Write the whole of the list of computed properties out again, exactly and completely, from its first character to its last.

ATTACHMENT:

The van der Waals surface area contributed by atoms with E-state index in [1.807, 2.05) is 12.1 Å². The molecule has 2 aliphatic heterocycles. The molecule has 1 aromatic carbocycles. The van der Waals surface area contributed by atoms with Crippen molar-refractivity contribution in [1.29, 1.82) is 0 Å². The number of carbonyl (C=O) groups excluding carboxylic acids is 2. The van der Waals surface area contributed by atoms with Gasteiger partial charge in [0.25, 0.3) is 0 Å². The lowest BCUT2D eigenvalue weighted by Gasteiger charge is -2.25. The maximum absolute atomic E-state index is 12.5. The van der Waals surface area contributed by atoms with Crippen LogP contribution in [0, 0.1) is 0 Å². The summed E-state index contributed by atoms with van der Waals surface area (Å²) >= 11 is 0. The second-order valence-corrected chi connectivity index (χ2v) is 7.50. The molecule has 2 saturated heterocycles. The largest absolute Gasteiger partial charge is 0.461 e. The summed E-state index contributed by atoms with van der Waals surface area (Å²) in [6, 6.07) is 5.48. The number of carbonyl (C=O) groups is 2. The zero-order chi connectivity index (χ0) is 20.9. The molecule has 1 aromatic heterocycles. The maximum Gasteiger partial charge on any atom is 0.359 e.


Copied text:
The van der Waals surface area contributed by atoms with E-state index in [1.807, 2.05) is 12.1 Å². The molecule has 2 aliphatic heterocycles. The molecule has 1 aromatic carbocycles. The van der Waals surface area contributed by atoms with Crippen molar-refractivity contribution in [1.29, 1.82) is 0 Å². The number of carbonyl (C=O) groups excluding carboxylic acids is 2. The van der Waals surface area contributed by atoms with Gasteiger partial charge in [0.25, 0.3) is 0 Å². The lowest BCUT2D eigenvalue weighted by Gasteiger charge is -2.25. The maximum absolute atomic E-state index is 12.5. The van der Waals surface area contributed by atoms with Crippen LogP contribution in [0, 0.1) is 0 Å². The summed E-state index contributed by atoms with van der Waals surface area (Å²) >= 11 is 0. The second-order valence-corrected chi connectivity index (χ2v) is 7.50. The molecule has 2 saturated heterocycles. The largest absolute Gasteiger partial charge is 0.461 e. The summed E-state index contributed by atoms with van der Waals surface area (Å²) in [6, 6.07) is 5.48. The number of carbonyl (C=O) groups is 2. The zero-order chi connectivity index (χ0) is 20.9. The molecule has 1 aromatic heterocycles. The maximum Gasteiger partial charge on any atom is 0.359 e.